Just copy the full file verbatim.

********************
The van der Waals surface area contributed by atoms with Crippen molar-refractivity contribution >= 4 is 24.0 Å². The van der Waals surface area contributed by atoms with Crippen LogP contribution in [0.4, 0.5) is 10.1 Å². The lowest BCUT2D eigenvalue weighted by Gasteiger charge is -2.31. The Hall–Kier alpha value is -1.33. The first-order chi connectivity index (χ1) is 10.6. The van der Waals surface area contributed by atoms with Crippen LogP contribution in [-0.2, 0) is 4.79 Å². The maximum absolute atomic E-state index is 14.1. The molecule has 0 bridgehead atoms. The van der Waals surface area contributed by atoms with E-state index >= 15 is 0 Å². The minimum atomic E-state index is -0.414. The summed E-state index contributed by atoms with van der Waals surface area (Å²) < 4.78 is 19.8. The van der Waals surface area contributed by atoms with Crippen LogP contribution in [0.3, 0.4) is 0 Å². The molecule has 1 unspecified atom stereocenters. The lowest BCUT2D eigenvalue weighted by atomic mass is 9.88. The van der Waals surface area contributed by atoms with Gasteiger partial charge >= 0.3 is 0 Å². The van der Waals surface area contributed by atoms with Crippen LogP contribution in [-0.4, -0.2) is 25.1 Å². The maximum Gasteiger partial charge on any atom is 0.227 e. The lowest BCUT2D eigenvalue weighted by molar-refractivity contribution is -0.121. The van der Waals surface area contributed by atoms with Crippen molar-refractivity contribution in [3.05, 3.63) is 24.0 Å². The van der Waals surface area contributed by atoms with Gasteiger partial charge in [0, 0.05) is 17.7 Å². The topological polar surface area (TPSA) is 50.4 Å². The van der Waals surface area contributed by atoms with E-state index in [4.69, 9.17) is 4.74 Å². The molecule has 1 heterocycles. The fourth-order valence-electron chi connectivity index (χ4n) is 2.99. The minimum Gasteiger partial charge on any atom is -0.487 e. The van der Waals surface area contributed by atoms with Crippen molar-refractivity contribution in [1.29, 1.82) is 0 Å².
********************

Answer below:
The van der Waals surface area contributed by atoms with Crippen molar-refractivity contribution >= 4 is 24.0 Å². The van der Waals surface area contributed by atoms with Crippen LogP contribution in [0.4, 0.5) is 10.1 Å². The lowest BCUT2D eigenvalue weighted by Gasteiger charge is -2.31. The Hall–Kier alpha value is -1.33. The first-order chi connectivity index (χ1) is 10.6. The van der Waals surface area contributed by atoms with Crippen LogP contribution in [-0.2, 0) is 4.79 Å². The maximum absolute atomic E-state index is 14.1. The molecule has 0 bridgehead atoms. The van der Waals surface area contributed by atoms with E-state index >= 15 is 0 Å². The minimum atomic E-state index is -0.414. The summed E-state index contributed by atoms with van der Waals surface area (Å²) < 4.78 is 19.8. The van der Waals surface area contributed by atoms with Crippen LogP contribution in [0.3, 0.4) is 0 Å². The molecule has 1 unspecified atom stereocenters. The lowest BCUT2D eigenvalue weighted by atomic mass is 9.88. The van der Waals surface area contributed by atoms with Gasteiger partial charge >= 0.3 is 0 Å². The van der Waals surface area contributed by atoms with Crippen LogP contribution in [-0.4, -0.2) is 25.1 Å². The maximum Gasteiger partial charge on any atom is 0.227 e. The lowest BCUT2D eigenvalue weighted by molar-refractivity contribution is -0.121. The van der Waals surface area contributed by atoms with Crippen molar-refractivity contribution in [3.05, 3.63) is 24.0 Å². The van der Waals surface area contributed by atoms with Gasteiger partial charge in [0, 0.05) is 17.7 Å². The topological polar surface area (TPSA) is 50.4 Å². The van der Waals surface area contributed by atoms with E-state index in [4.69, 9.17) is 4.74 Å². The molecule has 1 heterocycles. The fourth-order valence-electron chi connectivity index (χ4n) is 2.99. The minimum Gasteiger partial charge on any atom is -0.487 e. The van der Waals surface area contributed by atoms with Crippen molar-refractivity contribution in [1.29, 1.82) is 0 Å².